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Cincinnati by Scott Cain


Jerry Springer: The Opera

It shouldn't really be a surprise that Jerry Springer: The Opera is selling out in its Cincinnati premiere (and one of the first productions mounted in the US following a successful UK run). After all, this is the city where Jerry (the man) served as Mayor and is still considered a "favorite son" by many. New Stage Collective has received tens of thousands of complaints (mostly from the members of conservative Christian groups) for staging the controversial show, and a protest was held on opening night. New Stage provides an incredibly solid and entertaining production of a somewhat unbalanced show.

Jerry Springer: The Opera is really two shows in one. Act one chronicles a "typical" broadcast of Jerry's talk show with its trailer trash guests, convoluted storylines and morally reprehensible topics. Acts two and three set the action in purgatory and hell following the host's murder on the set of his show back on Earth at the end of act one. Satan enlists Springer to oversee a debate between him and Jesus in an attempt to get an apology from the Son of Man for the devil's expulsion from heaven.

The score by Richard Thomas (music and lyrics) and Stewart Lee (lyrics) for the musical/opera features many gorgeous and soaring melodies in various musical styles, and there are a number of beautiful choral arrangements as well. The lyrics aren't as impressive, but are generally serviceable and show off some witty wordplay in line with the "unique" subject matter (i.e. song titles like "Chick with a Dick" and "Talk to the Hand"). Standout numbers incorporating both memorable tunes and first-rate lyrics include "I Just Wanna Dance" and "It Ain't Easy Being Me".

Unfortunately, the book for Jerry Springer: The Opera (also by Thomas and Lee) can't match the level of the praiseworthy score. At its best, the show is a smart satire and social commentary about the embarrassing moral bankruptcy of some Americans and the accompanying behavior they'll show on TV just to get their 15 minutes of fame. However, when the story switches to the realms of purgatory and hell, it becomes less focused and effective, even as it strives for more. As Jerry tries to mediate an apology between Jesus and Satan, there's a lack of dramatic integrity in its ridiculousness (even for a satire), and the plotline seems padded and plodding. The post-intermission portion of the show is meant to demonstrate some universal truths about humankind, but they're too vague and unsupported to make a sufficient impact.

So, does the show deserve all of the complaints and protests? Well, it certainly has its fair share of bad language and "adult situations," but really no more so than many cable shows or the Springer talk show itself for that matter. And though the depictions of Jesus and other Biblical figures that have inspired most of the controversy and attention do seem somewhat unnecessarily inflammatory, they so obviously mimic the human characters found in act one that it's hard to take them as being actual representations of the religious figures as opposed to metaphors for general good and evil.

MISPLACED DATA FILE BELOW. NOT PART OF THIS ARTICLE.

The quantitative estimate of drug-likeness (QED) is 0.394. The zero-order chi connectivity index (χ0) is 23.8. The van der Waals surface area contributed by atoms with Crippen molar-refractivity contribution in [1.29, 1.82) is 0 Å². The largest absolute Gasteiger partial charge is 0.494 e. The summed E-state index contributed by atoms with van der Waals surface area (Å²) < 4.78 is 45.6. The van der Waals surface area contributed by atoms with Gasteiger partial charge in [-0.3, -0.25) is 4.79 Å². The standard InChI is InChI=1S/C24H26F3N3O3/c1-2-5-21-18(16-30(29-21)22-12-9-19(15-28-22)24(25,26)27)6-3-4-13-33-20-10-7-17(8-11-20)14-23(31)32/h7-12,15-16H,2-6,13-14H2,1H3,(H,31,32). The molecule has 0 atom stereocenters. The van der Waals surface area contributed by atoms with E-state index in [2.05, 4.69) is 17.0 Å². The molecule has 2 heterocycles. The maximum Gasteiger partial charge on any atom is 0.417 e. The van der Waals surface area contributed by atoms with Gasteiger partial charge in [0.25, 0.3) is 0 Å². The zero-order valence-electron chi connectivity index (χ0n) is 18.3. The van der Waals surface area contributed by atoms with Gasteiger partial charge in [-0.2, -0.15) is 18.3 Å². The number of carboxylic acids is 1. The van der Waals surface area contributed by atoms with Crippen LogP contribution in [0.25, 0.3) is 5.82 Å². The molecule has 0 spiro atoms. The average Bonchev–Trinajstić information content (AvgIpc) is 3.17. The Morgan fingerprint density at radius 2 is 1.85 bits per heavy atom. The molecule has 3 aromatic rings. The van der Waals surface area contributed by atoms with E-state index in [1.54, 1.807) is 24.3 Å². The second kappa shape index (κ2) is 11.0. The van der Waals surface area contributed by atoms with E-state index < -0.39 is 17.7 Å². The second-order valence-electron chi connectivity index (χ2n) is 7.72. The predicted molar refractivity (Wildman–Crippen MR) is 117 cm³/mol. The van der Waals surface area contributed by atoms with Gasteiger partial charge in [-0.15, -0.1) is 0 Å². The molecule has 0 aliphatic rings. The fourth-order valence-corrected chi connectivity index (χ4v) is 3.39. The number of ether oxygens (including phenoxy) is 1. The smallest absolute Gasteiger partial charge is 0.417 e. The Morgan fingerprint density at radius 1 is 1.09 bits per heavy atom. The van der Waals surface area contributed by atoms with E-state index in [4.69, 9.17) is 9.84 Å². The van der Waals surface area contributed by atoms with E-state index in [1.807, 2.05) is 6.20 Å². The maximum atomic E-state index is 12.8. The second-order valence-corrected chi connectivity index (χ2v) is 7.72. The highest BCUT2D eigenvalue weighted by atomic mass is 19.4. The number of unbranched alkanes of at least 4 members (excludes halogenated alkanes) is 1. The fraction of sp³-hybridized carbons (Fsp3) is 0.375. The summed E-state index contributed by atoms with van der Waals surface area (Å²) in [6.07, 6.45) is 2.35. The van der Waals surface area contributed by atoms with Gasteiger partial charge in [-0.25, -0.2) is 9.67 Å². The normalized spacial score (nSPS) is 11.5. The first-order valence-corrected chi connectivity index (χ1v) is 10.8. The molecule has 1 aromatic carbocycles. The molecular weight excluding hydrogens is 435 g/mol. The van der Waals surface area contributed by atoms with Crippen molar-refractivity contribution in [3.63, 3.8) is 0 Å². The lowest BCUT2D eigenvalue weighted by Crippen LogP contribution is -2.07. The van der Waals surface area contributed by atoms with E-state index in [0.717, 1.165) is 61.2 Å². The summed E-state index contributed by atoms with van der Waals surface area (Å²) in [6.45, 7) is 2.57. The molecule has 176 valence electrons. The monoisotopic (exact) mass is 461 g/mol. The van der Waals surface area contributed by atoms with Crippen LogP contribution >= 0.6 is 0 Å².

New Stage Collective has made a name for itself for staging strong productions of new, edgy shows, so Jerry Springer: The Opera is a perfect piece for them. Director/choreographer Alan Patrick Kenny keeps it simple with a straightforward and fluid presentation, and evokes passionate performances from his cast of twenty-five. Video slide shows are effectively used to further comment on the sorry state of American culture and the corrupt morals of the celebrities we "worship." The fine costumes (George Sarofeen), set (Samantha Reno), and lighting (Thomas Robinson / Sara Watson) are all what they need to be, but never take away focus from the score and story. Michael P. Hamilton leads a talented eight-piece orchestra.

It's difficult to imagine a theater company of this size getting a better cast of singers together than for this show. The score demands strong and adept vocalists—and New Stage delivers. Though truly an ensemble piece, Beth Kirkpatrick (Shawntel) and Michael Shawn Starks (Warm Up Man / Satan) are standouts, along with Nick Rose in the non-singing role of Jerry Springer. Mr. Rose has all of the details of Springer's unique mannerisms down pat, which is especially necessary for a city that knows the subject so well.

Jerry Springer: The Opera misses the mark somewhat due to its uneven story and message, but deserves a listen at least for its ambitious score. New Stage Collective in Cincinnati provides a quite rewarding and accomplished production. Visit www.newstagecollective.com or call (513) 621-3700 for tickets and more information. The show continues through August 3, 2008.



-- Scott Cain


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